SOUTH LAKE TAHOE, Calif. – August 9, 2019, marks the 75th birthday of our beloved icon, Smokey Bear. The USDA Forest Service Lake Tahoe Basin Management Unit, in coordination with our partners at Great Basin Institute and Heavenly Mountain Resort, will host two events in celebration of Smokey’s 75th birthday.

A birthday celebration will be held at 1 p.m. on Friday, August 9, at the Taylor Creek Visitor Center. The celebration includes a meet and greet with Smokey Bear, photo ops, birthday cake, coloring station, storytime, Smokey Bear scavenger hunt and fire education information. The visitor center is located on Highway 89 N, approximately three miles northwest of the City of South Lake Tahoe. This event is free and open to all ages.  

On Saturday, August 10, a meet and greet celebration with Smokey Bear will take place at Heavenly Mountain Resort Gondola beginning at 11 a.m. Smokey will be available for photo ops at the bottom of the gondola and then will board the gondola and ride up to the midstation. Smokey will arrive at the mid-station around noon for another photo op, before heading to the top of the gondola where he will be available for more photo ops beginning roughly at 1 p.m. The Heavenly Gondola is located at the Heavenly Village, 4080 Lake Tahoe Blvd. South Lake Tahoe, CA 96150. This event is open to all ages and does require a gondola ticket if proceeding to the midstation and top of the gondola.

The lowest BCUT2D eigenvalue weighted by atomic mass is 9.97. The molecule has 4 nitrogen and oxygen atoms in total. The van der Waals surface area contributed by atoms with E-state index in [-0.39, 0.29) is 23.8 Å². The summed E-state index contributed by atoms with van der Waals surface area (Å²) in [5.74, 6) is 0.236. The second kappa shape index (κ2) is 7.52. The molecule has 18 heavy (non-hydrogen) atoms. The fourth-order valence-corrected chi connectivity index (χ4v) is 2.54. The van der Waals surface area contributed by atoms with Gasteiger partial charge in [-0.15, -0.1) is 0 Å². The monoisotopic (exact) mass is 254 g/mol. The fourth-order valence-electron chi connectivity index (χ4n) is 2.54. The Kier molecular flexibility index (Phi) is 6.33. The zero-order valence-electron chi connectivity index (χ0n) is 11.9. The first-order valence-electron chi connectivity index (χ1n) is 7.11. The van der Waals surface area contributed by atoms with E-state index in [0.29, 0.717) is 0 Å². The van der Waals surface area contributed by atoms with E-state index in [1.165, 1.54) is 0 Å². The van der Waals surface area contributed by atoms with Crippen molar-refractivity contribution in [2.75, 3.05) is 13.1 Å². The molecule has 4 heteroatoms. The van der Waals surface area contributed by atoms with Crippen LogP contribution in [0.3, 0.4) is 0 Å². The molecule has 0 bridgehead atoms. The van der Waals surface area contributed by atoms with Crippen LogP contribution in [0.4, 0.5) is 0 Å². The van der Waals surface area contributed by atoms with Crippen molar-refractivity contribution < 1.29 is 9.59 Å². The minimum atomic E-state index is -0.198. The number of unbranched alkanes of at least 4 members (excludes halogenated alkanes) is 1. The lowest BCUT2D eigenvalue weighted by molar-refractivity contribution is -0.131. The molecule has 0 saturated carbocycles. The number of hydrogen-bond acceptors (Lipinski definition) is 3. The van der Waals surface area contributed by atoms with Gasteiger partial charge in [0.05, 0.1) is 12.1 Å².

Since 1944, Smokey Bear has worked to protect America’s forests from unwanted, human-caused wildfires. Smokey is one of the most-loved ambassadors of our time and his signature phrase, “Only you can prevent wildfires,” is truly iconic. Smokey’s message of wildfire prevention is the center of the longest running PSA campaign in our nation’s history. Happy 75thbirthday Smokey Bear!

The mission of the U.S. Forest Service, part of the U.S. Department of Agriculture, is to sustain the health, diversity and productivity of the nation’s forests and grasslands to meet the needs of present and future generations. The agency manages 193 million acres of public land, provides assistance to state and private landowners, and maintains the largest forestry research organization in the world. Public lands the Forest Service manages contribute more than $13 billion to the economy each year through visitor spending alone. Those same lands provide 20 percent of the nation’s clean water supply, a value estimated at $7.2 billion per year. The agency has either a direct or indirect role in stewardship of about 80 percent of the 850 million forested acres within the U.S., of which 100 million acres are urban forests where most Americans live.

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Charlie Pankey

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